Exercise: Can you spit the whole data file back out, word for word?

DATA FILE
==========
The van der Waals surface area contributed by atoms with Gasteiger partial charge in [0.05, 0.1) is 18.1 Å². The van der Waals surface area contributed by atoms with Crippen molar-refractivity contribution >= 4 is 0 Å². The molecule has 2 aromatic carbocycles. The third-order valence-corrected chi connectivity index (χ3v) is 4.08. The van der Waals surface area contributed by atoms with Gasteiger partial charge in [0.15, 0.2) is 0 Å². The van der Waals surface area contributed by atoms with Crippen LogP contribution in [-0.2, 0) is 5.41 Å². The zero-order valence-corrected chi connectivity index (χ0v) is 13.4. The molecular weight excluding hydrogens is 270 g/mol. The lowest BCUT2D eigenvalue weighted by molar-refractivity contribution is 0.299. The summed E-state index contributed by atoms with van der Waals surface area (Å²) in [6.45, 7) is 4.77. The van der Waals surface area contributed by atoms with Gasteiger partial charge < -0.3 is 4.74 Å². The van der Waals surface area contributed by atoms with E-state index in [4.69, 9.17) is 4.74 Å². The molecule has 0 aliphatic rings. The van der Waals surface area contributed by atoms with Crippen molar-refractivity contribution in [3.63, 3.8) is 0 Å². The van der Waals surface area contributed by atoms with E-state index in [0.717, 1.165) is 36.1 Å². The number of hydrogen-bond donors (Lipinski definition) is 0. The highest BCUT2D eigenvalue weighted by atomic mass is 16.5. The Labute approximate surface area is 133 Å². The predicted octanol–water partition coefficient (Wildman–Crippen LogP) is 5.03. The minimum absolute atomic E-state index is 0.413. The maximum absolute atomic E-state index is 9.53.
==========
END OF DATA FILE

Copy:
The van der Waals surface area contributed by atoms with Gasteiger partial charge in [0.05, 0.1) is 18.1 Å². The van der Waals surface area contributed by atoms with Crippen molar-refractivity contribution >= 4 is 0 Å². The molecule has 2 aromatic carbocycles. The third-order valence-corrected chi connectivity index (χ3v) is 4.08. The van der Waals surface area contributed by atoms with Gasteiger partial charge in [0.15, 0.2) is 0 Å². The van der Waals surface area contributed by atoms with Crippen LogP contribution in [-0.2, 0) is 5.41 Å². The zero-order valence-corrected chi connectivity index (χ0v) is 13.4. The molecular weight excluding hydrogens is 270 g/mol. The lowest BCUT2D eigenvalue weighted by molar-refractivity contribution is 0.299. The summed E-state index contributed by atoms with van der Waals surface area (Å²) in [6.45, 7) is 4.77. The van der Waals surface area contributed by atoms with Gasteiger partial charge < -0.3 is 4.74 Å². The van der Waals surface area contributed by atoms with E-state index in [4.69, 9.17) is 4.74 Å². The molecule has 0 aliphatic rings. The van der Waals surface area contributed by atoms with Crippen molar-refractivity contribution in [3.63, 3.8) is 0 Å². The van der Waals surface area contributed by atoms with E-state index in [0.717, 1.165) is 36.1 Å². The number of hydrogen-bond donors (Lipinski definition) is 0. The highest BCUT2D eigenvalue weighted by atomic mass is 16.5. The Labute approximate surface area is 133 Å². The predicted octanol–water partition coefficient (Wildman–Crippen LogP) is 5.03. The minimum absolute atomic E-state index is 0.413. The maximum absolute atomic E-state index is 9.53.